Doctrinal Standards of The United Methodist Church
The United Methodist Church identifies four documents as the "doctrinal standards" of the denomination. The Articles of Religion and Confession of Faith (see below) provide the foundational framework for United Methodist doctrine. All United Methodists are expected to teach in accordance with the statements of these two documents.
The other two documents fill out some detail about more specific matters. John Wesley developed his set of "Standard Sermons" (which United Methodists identify as Sermons 1-52 in Thomas Jackson's numbering of Sermons on Several Occasions) as sermons to be preached verbatim by those still learning Christian doctrine and how to preach. His Explanatory Notes upon the New Testament offers brief commentary on the New Testament.
The Articles of Religion were edited and adapted by John Wesley from the Articles of Religion of the Church of England (1563). John and Charles Wesley were priests in the Church of England, and many of the first Methodists were members of it. The Methodist Episcopal Church slightly adapted them in the early years of the denomination (before 1808) for use in the United States of America.
The Confession of Faith
The Confession of Faith from The Evangelical United Brethren Church contains 16 articles. They are similar to the Articles of Religion, on which they are largely based. The Confession of Faith also includes perspectives unique to the heritage of the Evangelical United Brethren. United Methodist interpret the Articles of Religion and the Confession of Faith as complementary and not as contradictory.
Wesley's Sermons and Notes on the New Testament
In his day, John Wesley was a popular preacher. He often published sermons in inexpensive tracts, many of which were quite popular. He also published collections of sermons he titled Sermons on Several Occasions. Much of what we know of Wesley’s theology is contained in these sermons.
His Explanatory Notes Upon the New Testament are a verse by verse tool to help us interpret the Bible. They alert us to Wesley’s deep understanding of Scripture, including his knowledge of the original languages and the thinking of early church writers.
Other Important Documents
The General Rules of the Methodist Church
The General Rules are Methodism's guidance about how to live as faithful disciples of Jesus, fulfilling the vows of baptism. These, with the Articles and Confession, have been protected from any alteration by a General Conference by restrictive rules that require a 2/3 vote of the General Conference plus supermajorities of votes of all annual conferences worldwide. For the Articles and Confession, a 3/4 supermajority is required. For the General Rules, a 2/3 supermajority is required. It is unlikely that such supermajorities will be achieved to enable any further alterations.
The original title of this document was "General Rules for Our United Societies" because they were designed for use in the class meetings of the Methodist Societies John and Charles had organized throughout England, Ireland, and British colonies in North America. They were adopted as continuing guidelines within the Methodist Episcopal Church when it organized in 1784.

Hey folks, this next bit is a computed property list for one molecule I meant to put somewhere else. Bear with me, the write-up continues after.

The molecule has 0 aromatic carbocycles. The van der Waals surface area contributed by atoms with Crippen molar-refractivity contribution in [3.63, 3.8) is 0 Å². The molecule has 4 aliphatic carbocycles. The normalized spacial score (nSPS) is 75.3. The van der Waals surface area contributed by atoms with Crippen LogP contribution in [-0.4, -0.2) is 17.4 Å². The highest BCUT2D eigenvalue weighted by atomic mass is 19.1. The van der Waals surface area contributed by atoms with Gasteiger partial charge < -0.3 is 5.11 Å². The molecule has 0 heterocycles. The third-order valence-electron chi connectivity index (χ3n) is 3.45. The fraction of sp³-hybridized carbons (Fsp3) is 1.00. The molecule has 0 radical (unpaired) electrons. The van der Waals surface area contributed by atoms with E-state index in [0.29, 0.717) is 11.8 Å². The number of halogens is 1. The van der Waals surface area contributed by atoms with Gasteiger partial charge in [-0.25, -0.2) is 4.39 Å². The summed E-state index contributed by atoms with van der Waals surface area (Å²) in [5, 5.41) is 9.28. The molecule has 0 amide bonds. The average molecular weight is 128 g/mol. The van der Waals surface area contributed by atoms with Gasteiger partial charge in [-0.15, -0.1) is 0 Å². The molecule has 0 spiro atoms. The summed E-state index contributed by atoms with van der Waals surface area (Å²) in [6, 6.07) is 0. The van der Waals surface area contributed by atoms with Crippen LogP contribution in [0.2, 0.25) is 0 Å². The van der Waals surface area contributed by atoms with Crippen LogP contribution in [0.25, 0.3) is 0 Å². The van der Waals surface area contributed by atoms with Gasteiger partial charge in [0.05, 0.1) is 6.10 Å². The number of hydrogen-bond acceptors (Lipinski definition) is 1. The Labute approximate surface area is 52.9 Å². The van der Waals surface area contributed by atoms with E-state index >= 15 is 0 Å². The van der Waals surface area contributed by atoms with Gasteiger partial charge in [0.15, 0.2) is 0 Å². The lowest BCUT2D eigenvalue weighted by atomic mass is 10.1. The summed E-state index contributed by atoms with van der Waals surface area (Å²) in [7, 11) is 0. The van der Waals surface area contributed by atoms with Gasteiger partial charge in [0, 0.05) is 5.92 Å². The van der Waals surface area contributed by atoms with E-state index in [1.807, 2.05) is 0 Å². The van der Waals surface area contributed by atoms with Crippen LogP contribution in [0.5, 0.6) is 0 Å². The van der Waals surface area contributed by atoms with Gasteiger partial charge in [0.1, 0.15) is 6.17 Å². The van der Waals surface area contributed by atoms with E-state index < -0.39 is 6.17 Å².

There are just three rules, under each Wesley gives a variety of examples. The rules are (1) to do no harm, (2) to do good and (3) to attend upon all the ordinances of God, including worship, searching the scripture, personal and family prayer, fasting, and the sacraments. Practicing these means of grace empowers us to live as United Methodist Christians.
The Bible is the primary source for Christian faith and life. In both the Articles and the Confession, United Methodists clarify how they understand the role of the Bible. In the words of the Confession, the Bible "reveals the word of God so far as it is necessary for our salvation." The Articles state, "The Holy Scripture containeth all things necessary to salvation." Both make it clear that United Methodists understand the Bible to be a "salvation book," not a science book, a history book, or a book with guidance for specific forms of civil government. Its value is to teach us about the salvation offered by God's grace through Jesus Christ.
The Historic Creeds
The Articles of Religion of the Church of England included an article asserting that the Apostles, Nicene, and Athanasian Creeds "ought to be thoroughly received and believed." John Wesley omitted this article when he edited them for use by American Methodists. Instead of using them as doctrinal standards, Wesley showed how to use them in worship. He edited the 1662 Book of Common Prayer for use by Methodists. There, he retained the Apostles Creed for morning and evening prayer and at baptism. He omitted the Nicene and Athanasian Creeds entirely. Today, United Methodists continue to use the Apostles Creed at baptism, and for Sunday worship may choose from a variety of affirmations of faith, including the Apostles and Nicene Creeds among others.
Beliefs Shared with Other Christians
Most of what United Methodists believe and teach is shared with other Christians. The Wesleys, Jacob Albright, Phillip William Otterbein, and Martin Boehm did not set out to create new religions or generate new doctrines, but rather to help people live as disciples of Jesus more faithfully. See our section, “Our Christian Beliefs,” for more details about the many beliefs United Methodists share with other Christian denominations.